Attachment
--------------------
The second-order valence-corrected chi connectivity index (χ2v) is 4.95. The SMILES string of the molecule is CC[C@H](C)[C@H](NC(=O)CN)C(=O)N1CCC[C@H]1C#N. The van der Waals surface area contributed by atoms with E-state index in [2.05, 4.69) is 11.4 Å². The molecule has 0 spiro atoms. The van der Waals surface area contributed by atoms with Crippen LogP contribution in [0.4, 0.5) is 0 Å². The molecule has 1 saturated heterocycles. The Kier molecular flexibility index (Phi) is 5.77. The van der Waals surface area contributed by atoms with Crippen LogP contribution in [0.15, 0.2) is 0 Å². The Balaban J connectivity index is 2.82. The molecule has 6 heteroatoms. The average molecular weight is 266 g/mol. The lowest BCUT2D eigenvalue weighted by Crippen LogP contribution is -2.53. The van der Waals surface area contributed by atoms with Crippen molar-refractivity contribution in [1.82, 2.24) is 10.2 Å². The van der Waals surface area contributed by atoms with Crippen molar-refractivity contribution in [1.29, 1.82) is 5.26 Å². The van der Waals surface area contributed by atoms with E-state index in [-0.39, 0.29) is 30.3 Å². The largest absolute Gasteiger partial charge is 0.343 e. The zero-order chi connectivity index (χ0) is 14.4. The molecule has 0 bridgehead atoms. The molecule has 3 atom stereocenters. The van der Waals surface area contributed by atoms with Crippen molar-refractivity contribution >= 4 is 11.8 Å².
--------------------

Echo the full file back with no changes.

The second-order valence-corrected chi connectivity index (χ2v) is 4.95. The SMILES string of the molecule is CC[C@H](C)[C@H](NC(=O)CN)C(=O)N1CCC[C@H]1C#N. The van der Waals surface area contributed by atoms with E-state index in [2.05, 4.69) is 11.4 Å². The molecule has 0 spiro atoms. The van der Waals surface area contributed by atoms with Crippen LogP contribution in [0.4, 0.5) is 0 Å². The molecule has 1 saturated heterocycles. The Kier molecular flexibility index (Phi) is 5.77. The van der Waals surface area contributed by atoms with Crippen LogP contribution in [0.15, 0.2) is 0 Å². The Balaban J connectivity index is 2.82. The molecule has 6 heteroatoms. The average molecular weight is 266 g/mol. The lowest BCUT2D eigenvalue weighted by Crippen LogP contribution is -2.53. The van der Waals surface area contributed by atoms with Crippen molar-refractivity contribution in [1.82, 2.24) is 10.2 Å². The van der Waals surface area contributed by atoms with Crippen molar-refractivity contribution in [1.29, 1.82) is 5.26 Å². The van der Waals surface area contributed by atoms with E-state index in [-0.39, 0.29) is 30.3 Å². The largest absolute Gasteiger partial charge is 0.343 e. The zero-order chi connectivity index (χ0) is 14.4. The molecule has 0 bridgehead atoms. The molecule has 3 atom stereocenters. The van der Waals surface area contributed by atoms with Crippen molar-refractivity contribution >= 4 is 11.8 Å².